(On TV, April 1999) Many critics are prompt to blast even the finest martial arts movies, but they haven’t recalibrated their bad-movie standards with films like Blackbelt. It’s hard to know even where to begin in an enumeration of faults. The concept (rock singer, threatened by psycho, hires bodyguard) is cliché, the acting is… er… unconvincing (the opening generic takes the time to list martial arts credentials after the relevant names), the treatment of women is repulsive, the editing is awful, the choreography isn’t impressive, the sets look incredibly cheap (including a battle in a warehouse of… empty boxes?) and the script is strictly on autopilot. Watch something else. This isn’t even worth your time.
Avonova, 1995, 340 pages, C$7.99 mmpb, ISBN 0-380-77026-1
Science-Fiction writer Jerry Pournelle once told Charles Pellegrino that he “must have fascinating nightmares.” With his third novel, Dust, Pellegrino almost ended the world on a note of ecological collapse. In his first effort, Flying to Valhalla, he spent some time discussing the planet-cleansing effect of relativistic bombs. The Killing Star bridges these two novels by destroying the human race with relativistic bombs.
To be fair, it must be said that The Killing Star is a sequel to Flying to Valhalla, though no previous knowledge of the first book is required. It takes up the story where the first novel left off, with one extra-terrestrial anxious to inflict maximum damage to human civilization. Enter relativistic bombs.
The concept is incredibly simple: Take something -anything- and accelerate it to near-lightspeed velocities. Arrange the trajectory so that your target is struck by the near-c projectile. The impact will produce an energy roughly comparable to pure mass/energy conversion (the closer to c, the closer the equivalent). For best results, send a projectile that spreads over a wide area at the very last moment. Total destruction quasi-assured. Best of all, aggressively speaking, is that by the nature of the weapons, you can’t see it coming until it’s far too late.
Now, obviously, no nation on Earth has the means and willingness to build relativistic bombs, and -more practically- to send them away at near-c velocities. This is where implications become fascinating: only a much more advanced civilization would be able to do such a thing. Though we can speak for ourselves as incompetent, what if other extraterrestrial races out there have this capacity?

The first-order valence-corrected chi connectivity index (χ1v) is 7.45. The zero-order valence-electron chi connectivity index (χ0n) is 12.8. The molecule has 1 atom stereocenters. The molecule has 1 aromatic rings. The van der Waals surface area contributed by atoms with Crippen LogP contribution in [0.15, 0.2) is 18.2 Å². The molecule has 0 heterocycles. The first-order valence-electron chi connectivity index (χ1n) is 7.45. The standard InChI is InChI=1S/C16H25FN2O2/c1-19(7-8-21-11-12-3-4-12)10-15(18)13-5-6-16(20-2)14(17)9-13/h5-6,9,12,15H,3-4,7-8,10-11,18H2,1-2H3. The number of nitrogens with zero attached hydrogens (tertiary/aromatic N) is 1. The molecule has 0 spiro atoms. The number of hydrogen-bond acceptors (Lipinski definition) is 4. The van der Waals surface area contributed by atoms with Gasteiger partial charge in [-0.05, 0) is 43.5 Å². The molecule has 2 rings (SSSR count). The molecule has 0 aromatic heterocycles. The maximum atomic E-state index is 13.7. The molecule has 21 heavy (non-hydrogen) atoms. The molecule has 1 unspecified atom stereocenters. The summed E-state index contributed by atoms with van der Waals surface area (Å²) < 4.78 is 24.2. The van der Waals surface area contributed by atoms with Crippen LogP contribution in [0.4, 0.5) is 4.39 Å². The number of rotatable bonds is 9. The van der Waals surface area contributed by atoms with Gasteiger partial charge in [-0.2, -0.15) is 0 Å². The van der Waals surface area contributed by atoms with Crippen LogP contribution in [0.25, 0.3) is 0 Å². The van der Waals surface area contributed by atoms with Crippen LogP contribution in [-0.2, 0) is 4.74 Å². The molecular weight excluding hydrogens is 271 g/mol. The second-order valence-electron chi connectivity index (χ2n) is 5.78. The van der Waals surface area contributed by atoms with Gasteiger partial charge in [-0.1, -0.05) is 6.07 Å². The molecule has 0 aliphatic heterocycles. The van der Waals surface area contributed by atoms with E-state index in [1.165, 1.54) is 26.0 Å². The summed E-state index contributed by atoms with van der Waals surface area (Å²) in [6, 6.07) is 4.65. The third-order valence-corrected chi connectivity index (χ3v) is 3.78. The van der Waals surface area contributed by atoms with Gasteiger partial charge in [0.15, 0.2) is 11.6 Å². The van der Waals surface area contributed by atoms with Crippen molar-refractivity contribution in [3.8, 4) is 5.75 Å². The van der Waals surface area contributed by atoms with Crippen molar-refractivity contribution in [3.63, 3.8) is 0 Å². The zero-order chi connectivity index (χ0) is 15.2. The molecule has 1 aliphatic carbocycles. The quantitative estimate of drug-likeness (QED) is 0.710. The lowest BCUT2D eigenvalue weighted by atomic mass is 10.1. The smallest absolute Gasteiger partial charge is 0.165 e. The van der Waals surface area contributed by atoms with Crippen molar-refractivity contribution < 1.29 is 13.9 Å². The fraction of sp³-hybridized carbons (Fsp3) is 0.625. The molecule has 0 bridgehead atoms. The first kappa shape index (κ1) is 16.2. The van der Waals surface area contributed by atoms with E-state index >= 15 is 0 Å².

Furthermore, what if they’re convinced that every race wants to do it to them? Wouldn’t they strike preemptively? Is that why the SETI project hasn’t intercepted any signals from other civilizations? Are we stupid enough to advertise ourselves to overly paranoid races? Are relativistic bombs heading our way as we speak? Pellegrino and James Powell make a convincing analogy about the galaxy being like Central Park at night. Sure, chances are that you’ll be able to walk through it unharmed, but as you crazy enough to shout “Hello! I’m friendly! Talk to me!” while doing it?
This review is halfway over, and still hasn’t talked about the novel itself. That should tell you something both about the novel and the strength of the ideas contained within.
Thirty pages in The Killing Star, humanity has been destroyed at the exception of a few isolated outposts under the sea, near the Sun, on comets or inside asteroids. The remainder of the novel is dedicated to the relentless hunter/killer game between alien predator and human prey.
To be fair, the characterization in The Killing Star is better than the two other Pellegrino novels… probably an artifact of the collaboration with Zebrowski. It’s still not good enough to give life to the characters, but it’s better. (Admittedly, it’s always difficult to be convincing when trying to characterize the clones of religious prophets.)
But purist of the hard-SF ethos will argue that characterization and complexity of plotting must take second seat to ideas and fulfillment of premises. In this regard, The Killing Star fares much better, bringing forth some intriguing ideas and presenting a convincing account of the ultimate alien invasion.
But beyond that, The Killing Star is simply a lot of fun to read. Some of the sequences are breathtaking by their audacity. There are rich ironies in almost every chapter. It’s a grim but fair novel that rigidly adheres to science. Devotees of Clarke will find here what they want to read, with a harder edge and more suspense.
But long after the details of the plot will be forgotten, it’s the central idea of aliens-as-conquerors -suitably modernized- that will endure. Whether this shows hysterical paranoia or healthy foresight will have to be decided by the reader’s prejudice, but you just have to thank Pellegrino and Zebrowski to present us with such rich material for speculation.